As seen from the preceding discussion, the distribution of syncope and degemination is asymmetric, applying widely in coda dialects to all open syllables, unless such deletion would result in an impermissible cluster or a subminimal word. In contrast, onset dialects limit their options of monomoraic syllable reduction to one strategy, namely, syncope in double-sided open syllables. One may argue that reduction is blocked if its output cannot be syllabified in a manner consistent with the syllable constraints of the dialect. However, I have discussed two strategies for open syllable erasure, whose outputs are perfectly syllabifiable. These options are listed below:
a. Non-differential syncope: Extending the target of syncope in VC_CV environments to low vowels, e.g., /katabet/ > [kátbet], as in Syrian.
b. Degemination: deletes the second syllabic position resulting from syllabification of geminates, e.g., /.kil.l-.hum./ > [.kíl.hum.]
The second strategy employed by the dialects to minimize open syllables is via syllable augmentation. Instead of deleting monomoraic open syllables, they may be augmented by assigning a second empty mora or timing unit to the syllable, rendering it heavy. This empty mora is available for spreading from the right by geminating the following consonant; a strategy limited to coda dialects only.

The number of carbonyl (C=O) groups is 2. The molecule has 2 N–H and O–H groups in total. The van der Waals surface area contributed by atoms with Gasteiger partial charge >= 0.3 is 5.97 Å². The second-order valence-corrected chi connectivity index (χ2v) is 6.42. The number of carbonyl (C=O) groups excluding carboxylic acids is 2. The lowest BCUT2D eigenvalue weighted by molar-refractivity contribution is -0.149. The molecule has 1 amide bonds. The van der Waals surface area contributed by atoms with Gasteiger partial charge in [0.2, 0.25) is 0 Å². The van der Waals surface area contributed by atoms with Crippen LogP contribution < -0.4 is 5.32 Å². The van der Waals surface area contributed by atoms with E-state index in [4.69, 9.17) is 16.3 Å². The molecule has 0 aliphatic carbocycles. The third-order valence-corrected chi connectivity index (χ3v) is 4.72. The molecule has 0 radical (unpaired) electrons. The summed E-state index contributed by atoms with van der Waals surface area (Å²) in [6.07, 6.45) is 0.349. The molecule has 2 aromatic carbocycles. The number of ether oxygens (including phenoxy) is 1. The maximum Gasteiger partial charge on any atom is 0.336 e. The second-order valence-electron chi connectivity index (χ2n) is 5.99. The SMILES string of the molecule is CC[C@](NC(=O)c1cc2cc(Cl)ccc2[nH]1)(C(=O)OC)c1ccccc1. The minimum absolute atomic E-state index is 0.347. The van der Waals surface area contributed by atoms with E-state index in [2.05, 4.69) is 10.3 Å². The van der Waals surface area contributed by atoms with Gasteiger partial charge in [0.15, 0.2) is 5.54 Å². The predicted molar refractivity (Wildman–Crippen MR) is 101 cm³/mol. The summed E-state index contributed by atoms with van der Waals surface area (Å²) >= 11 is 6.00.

All cases of gemination attested in the dialects apply in a perfectly well-formed syllabic environment; in other words, one cannot invoke a syllable structure constraint to explain the applicability of gemination. We assume, then, that the motivation behind this process is the elimination of open syllables wherever they may be found. One source of surface open syllables is morphological concatenation, examples of which are discussed below.